The Big Zero

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The New York Times

The Big Zero

Maybe we knew, at some unconscious, instinctive level, that it would be an era best forgotten. Whatever the reason, we got through the first decade of the new millennium without ever agreeing on what to call it. The aughts? The naughties? Whatever. (Yes, I know that strictly speaking the millennium didn’t begin until 2001. Do we really care?)

But from an economic point of view, I’d suggest that we call the decade past the Big Zero. It was a decade in which nothing good happened, and none of the optimistic things we were supposed to believe turned out to be true.

It was a decade with basically zero job creation. O.K., the headline employment number for December 2009 will be slightly higher than that for December 1999, but only slightly. And private-sector employment has actually declined — the first decade on record in which that happened.

It was a decade with zero economic gains for the typical family. Actually, even at the height of the alleged “Bush boom,” in 2007, median household income adjusted for inflation was lower than it had been in 1999. And you know what happened next.

It was a decade of zero gains for homeowners, even if they bought early: right now housing prices, adjusted for inflation, are roughly back to where they were at the beginning of the decade. And for those who bought in the decade’s middle years — when all the serious people ridiculed warnings that housing prices made no sense, that we were in the middle of a gigantic bubble — well, I feel your pain. Almost a quarter of all mortgages in America, and 45 percent of mortgages in Florida, are underwater, with owners owing more than their houses are worth.

Last and least for most Americans — but a big deal for retirement accounts, not to mention the talking heads on financial TV — it was a decade of zero gains for stocks, even without taking inflation into account. Remember the excitement when the Dow first topped 10,000, and best-selling books like “Dow 36,000” predicted that the good times would just keep rolling? Well, that was back in 1999. Last week the market closed at 10,520.

So there was a whole lot of nothing going on in measures of economic progress or success. Funny how that happened.

For as the decade began, there was an overwhelming sense of economic triumphalism in America’s business and political establishments, a belief that we — more than anyone else in the world — knew what we were doing.

Let me quote from a speech that Lawrence Summers, then deputy Treasury secretary (and now the Obama administration’s top economist), gave in 1999. “If you ask why the American financial system succeeds,” he said, “at least my reading of the history would be that there is no innovation more important than that of generally accepted accounting principles: it means that every investor gets to see information presented on a comparable basis; that there is discipline on company managements in the way they report and monitor their activities.” And he went on to declare that there is “an ongoing process that really is what makes our capital market work and work as stably as it does.”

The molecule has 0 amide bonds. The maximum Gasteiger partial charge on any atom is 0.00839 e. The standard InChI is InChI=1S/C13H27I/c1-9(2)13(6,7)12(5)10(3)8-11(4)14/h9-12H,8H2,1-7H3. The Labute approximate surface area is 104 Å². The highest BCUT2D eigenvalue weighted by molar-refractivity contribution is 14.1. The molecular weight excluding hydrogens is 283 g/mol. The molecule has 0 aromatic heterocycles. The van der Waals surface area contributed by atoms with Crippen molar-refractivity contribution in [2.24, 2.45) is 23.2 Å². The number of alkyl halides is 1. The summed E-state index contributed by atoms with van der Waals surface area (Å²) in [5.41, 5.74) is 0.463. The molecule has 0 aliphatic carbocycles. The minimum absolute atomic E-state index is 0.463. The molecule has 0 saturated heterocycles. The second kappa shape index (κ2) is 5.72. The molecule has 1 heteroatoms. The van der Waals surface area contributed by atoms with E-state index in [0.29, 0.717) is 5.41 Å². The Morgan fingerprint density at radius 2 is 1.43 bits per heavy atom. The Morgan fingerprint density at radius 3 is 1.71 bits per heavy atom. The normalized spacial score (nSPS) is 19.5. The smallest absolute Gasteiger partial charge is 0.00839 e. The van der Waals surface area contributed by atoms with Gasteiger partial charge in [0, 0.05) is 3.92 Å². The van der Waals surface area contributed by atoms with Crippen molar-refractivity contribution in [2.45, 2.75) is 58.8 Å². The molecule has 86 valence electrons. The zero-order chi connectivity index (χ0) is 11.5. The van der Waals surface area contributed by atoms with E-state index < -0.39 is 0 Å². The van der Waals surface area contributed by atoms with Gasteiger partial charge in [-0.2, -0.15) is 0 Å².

So here’s what Mr. Summers — and, to be fair, just about everyone in a policy-making position at the time — believed in 1999: America has honest corporate accounting; this lets investors make good decisions, and also forces management to behave responsibly; and the result is a stable, well-functioning financial system.

What percentage of all this turned out to be true? Zero.

What was truly impressive about the decade past, however, was our unwillingness, as a nation, to learn from our mistakes.

Even as the dot-com bubble deflated, credulous bankers and investors began inflating a new bubble in housing. Even after famous, admired companies like Enron and WorldCom were revealed to have been Potemkin corporations with facades built out of creative accounting, analysts and investors believed banks’ claims about their own financial strength and bought into the hype about investments they didn’t understand. Even after triggering a global economic collapse, and having to be rescued at taxpayers’ expense, bankers wasted no time going right back to the culture of giant bonuses and excessive leverage.

Then there are the politicians. Even now, it’s hard to get Democrats, President Obama included, to deliver a full-throated critique of the practices that got us into the mess we’re in. And as for the Republicans: now that their policies of tax cuts and deregulation have led us into an economic quagmire, their prescription for recovery is — tax cuts and deregulation.

So let’s bid a not at all fond farewell to the Big Zero — the decade in which we achieved nothing and learned nothing. Will the next decade be better? Stay tuned. Oh, and happy New Year.

Paul Krugman

Paul Krugman is professor of Economics and International Affairs at Princeton University and a regular columnist for The New York Times. Krugman was the 2008 recipient of the Nobel Prize in Economics. He is the author of numerous books, including The Conscience of A Liberal, The Return of Depression Economics, and his most recent, End This Depression Now!.

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